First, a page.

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September 13, 1978 - Image 1

Resource type:
The Michigan Daily, 1978-09-13

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See Editorial Page



Low-mid 50's

Vol. IIX, No. 6 Ann Arbor, Michigan-Wednesday, September 13, 1978 Ten Cents Twelve Pages
U' students uninformed on Fleming retirement

Despite heavy publicity about
President Robben . Fleming's
retirement intentions few students on
the campus yesterday were aware that
the University's chief executive for the
past 11 years will soon step down from
is post.
Some students did not even know who
Fleming was.
MANY EXPRESSED total surprise
when told of the president's retirement
plans. "I guess I'm what you call
uninformed,"' said Residential College
sophomore Frank Demske.
Literary College (LSA) freshwoman

Kim Cherry summed up the reactions
of many students when she said, "I
didn't even know there was a President
Many students said Fleming was
nothing more than a figurehead. Others
felt their own ignorance excluded them
from passing judgment.
THERE WERE, however, some
students who had heard of the 61-year-
old president's intentions and felt a
sense of loss.
"I think that it's a shame that he is
leaving. He seems very nice, but then, I
really have no one to compare him to,"
Business Administration junior Kathy'

Solomonson said.
Fleming developed many close ties in
his ten-year stay at Michigan and many
student organizations are sorry to see
him go.
"I'M VERY disappointed that he is
leaving," Michigan Student Assembly
(MSA) president Eric Arnson said. "He
has always been very open with us. He
has been readily accessible to students
and has always listened to student
input. I think it will be hard to find
someone as good or better to replace
him," Arnson said.,
Hope for a successor who will

promote better labor relations is shared
by representatives from both the
American Federation of State, County
and Municipal Employees (AFSCME)
and the Graduate Employees
Organization (GEO).
"In the past years we have been able
to develop a working relationship with*
President Fleming," AFSCME
representative Dwight Newman said.
"Hopefully, labor relations will
improve, but while we haven't always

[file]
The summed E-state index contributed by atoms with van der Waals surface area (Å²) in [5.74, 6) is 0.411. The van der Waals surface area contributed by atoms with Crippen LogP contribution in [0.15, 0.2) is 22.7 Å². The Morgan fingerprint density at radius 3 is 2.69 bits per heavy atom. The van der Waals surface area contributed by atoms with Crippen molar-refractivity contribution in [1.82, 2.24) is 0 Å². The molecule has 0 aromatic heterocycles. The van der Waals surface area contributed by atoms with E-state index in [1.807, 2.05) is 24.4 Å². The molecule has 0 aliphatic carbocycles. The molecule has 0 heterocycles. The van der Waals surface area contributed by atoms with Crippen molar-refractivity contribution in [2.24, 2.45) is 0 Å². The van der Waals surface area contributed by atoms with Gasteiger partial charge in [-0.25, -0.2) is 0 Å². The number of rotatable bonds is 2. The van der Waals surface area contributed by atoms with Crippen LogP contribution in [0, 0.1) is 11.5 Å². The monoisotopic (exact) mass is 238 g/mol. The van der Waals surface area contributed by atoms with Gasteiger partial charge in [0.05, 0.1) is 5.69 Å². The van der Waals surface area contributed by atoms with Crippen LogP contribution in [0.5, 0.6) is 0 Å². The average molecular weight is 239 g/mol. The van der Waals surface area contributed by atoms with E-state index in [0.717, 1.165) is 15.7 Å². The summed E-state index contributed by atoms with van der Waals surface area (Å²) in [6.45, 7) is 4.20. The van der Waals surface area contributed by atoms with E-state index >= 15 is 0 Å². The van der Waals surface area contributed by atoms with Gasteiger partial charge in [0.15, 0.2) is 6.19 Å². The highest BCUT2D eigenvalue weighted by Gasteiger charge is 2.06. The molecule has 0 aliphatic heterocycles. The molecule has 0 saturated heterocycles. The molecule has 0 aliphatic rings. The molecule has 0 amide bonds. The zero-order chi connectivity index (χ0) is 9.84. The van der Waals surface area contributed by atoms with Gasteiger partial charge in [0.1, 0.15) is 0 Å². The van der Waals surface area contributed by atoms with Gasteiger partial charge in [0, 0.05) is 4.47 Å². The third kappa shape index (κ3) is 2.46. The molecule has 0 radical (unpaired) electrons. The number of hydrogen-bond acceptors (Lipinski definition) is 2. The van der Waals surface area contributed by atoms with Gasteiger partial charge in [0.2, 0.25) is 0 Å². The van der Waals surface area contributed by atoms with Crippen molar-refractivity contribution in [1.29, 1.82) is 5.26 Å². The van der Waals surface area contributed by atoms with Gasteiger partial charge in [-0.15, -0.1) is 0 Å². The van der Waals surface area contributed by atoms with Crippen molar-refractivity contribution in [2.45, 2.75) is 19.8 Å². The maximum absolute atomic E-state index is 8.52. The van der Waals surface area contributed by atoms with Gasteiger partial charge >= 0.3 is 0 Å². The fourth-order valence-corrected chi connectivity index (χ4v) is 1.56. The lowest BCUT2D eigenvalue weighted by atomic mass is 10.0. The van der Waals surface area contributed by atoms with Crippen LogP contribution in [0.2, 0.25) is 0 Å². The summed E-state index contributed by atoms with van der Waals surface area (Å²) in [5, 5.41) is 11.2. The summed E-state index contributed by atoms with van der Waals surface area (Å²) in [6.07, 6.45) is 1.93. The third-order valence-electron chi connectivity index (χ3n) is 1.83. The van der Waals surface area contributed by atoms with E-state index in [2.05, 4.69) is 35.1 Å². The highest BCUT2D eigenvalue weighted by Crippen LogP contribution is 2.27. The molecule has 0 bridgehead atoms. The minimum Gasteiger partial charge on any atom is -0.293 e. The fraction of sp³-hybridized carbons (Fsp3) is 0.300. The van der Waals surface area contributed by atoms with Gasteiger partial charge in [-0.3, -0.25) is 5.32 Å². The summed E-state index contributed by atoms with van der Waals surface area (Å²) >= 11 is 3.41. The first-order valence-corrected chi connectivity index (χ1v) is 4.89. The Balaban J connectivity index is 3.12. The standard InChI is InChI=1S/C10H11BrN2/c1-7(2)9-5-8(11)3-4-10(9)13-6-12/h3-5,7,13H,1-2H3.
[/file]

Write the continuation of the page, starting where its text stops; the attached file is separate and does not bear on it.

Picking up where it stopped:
agreed, Fleming has been responsive to
our needs," Newman said.
Clark blames Fleming for much of the

adversity between factions on campus.
"I think he has truly hurt the collegi-
ality of relationships at the
University," Clark said. "While I hope
for a new president who will improve
alrlabor relations I have a lot of respect
for Fleming as an individual and I hate
to see him go," he said.
Most University officials reserved
comment pending the "official"
resignation announcement which is
expected later this week.
Both Leonard Goodall, chancellor at
the Dearborn campus and Harold
Shapiro, Vice-president for academic
affairs had only good things to say

about Fleming.
"President Fleming has always bee
very supportive of both the Flint and
Dearborn campus. We have been very
lucky in that respect and can only hope
that his successor will have as good an
understanding of the multi-campus
university," Goodall said.
"Fleming's resignation will bea
tremendous loss to the University,''
said Shapiro. "He made a number .o
contributions throughout a very
difficult and challenging time. Th
nature of his leadership will make it
hard to find someone capable of filling
his shoes," he said.

Judge d
budg et



Street fighting- A
Nicaraguan National Guard troops move carefully through the streets of Masaya Monday, as they attempt to root out
leftist guerrillas. The guerrillas are fighting to overthrow the government of President Anastasio Somoza.
MDrder suspect sought

With wire service reports
A visiting Circuit Court judge
yesterday declared the city's 1978-79
budget void in the first test of Michigan
Attorney General Frank Kelley's May 2
interpretation of the state's Open
Meetings Act.
Oakland County District Court Judge
Gene Schnelz rescinded amendments
totalling $328,000 and ordered a
preliminary budget prepared by City
Administrator Sylvester Murray to be
the city's official budget until Council
can adopt a new one.
IN HIS eight-page ruling in favor of
the three Democratic City, Council
members who initiated the suit, Schnelz
found that the seven-member
Republican Caucus violated the 1976 act
when they discussed the budget
changes at a closed meeting on May 23.
Republicans hold a 7-4 majority on
Kelley ruled in May that the Open
Meetings Act covered meetings of
majority caucuses of local governmen-
ts, even though the act specifically
exempted the State Legislature from.
that prohibition.
SCHNELZ, HOWEVER, cited that
section of the act as unconstitutional and
included the legislature in the act's ban
on closed caucuses.
"The alleged need for secrecy
necessary for political caucuses on a
state level is to..t. hide political and
public policy decision-making
processes from the opposing political
party and the public at large. These are
the very types of actions that the act

was designed to bring to public light,"
Schnelz ruled.
"Clearly the Republican Caucus held
on May 23, 1978 was in violation of the
(Open Meetings) Act," continued the
judge. "The public was deprived of the
decision making process behind the
establishment of the 1978-79 budget."
THE JUDGE therefore invalidated
the approved budget and ruled that the
City Administrator's original should be

instituted, in accordance with the City
Charter. Schnelz did, however, order
the immediate commencement of for-
mal procedures to adopt a new budget.
As it stands, and until the council
proceeds to renegotiate the new budget,
the $328,000 from the General Fund that
the Republicans voted to reappropriate
will technically be reverted to the
categories that they were listed under
See CITY, Page 5

Carter fails to gain
Israeli concessions

By late last night, a man sought by
city police in connection with yester-
day's shooting death of a custodial
supervisor at the University's School of
Music was still at large.
Police issued a warrant early yester-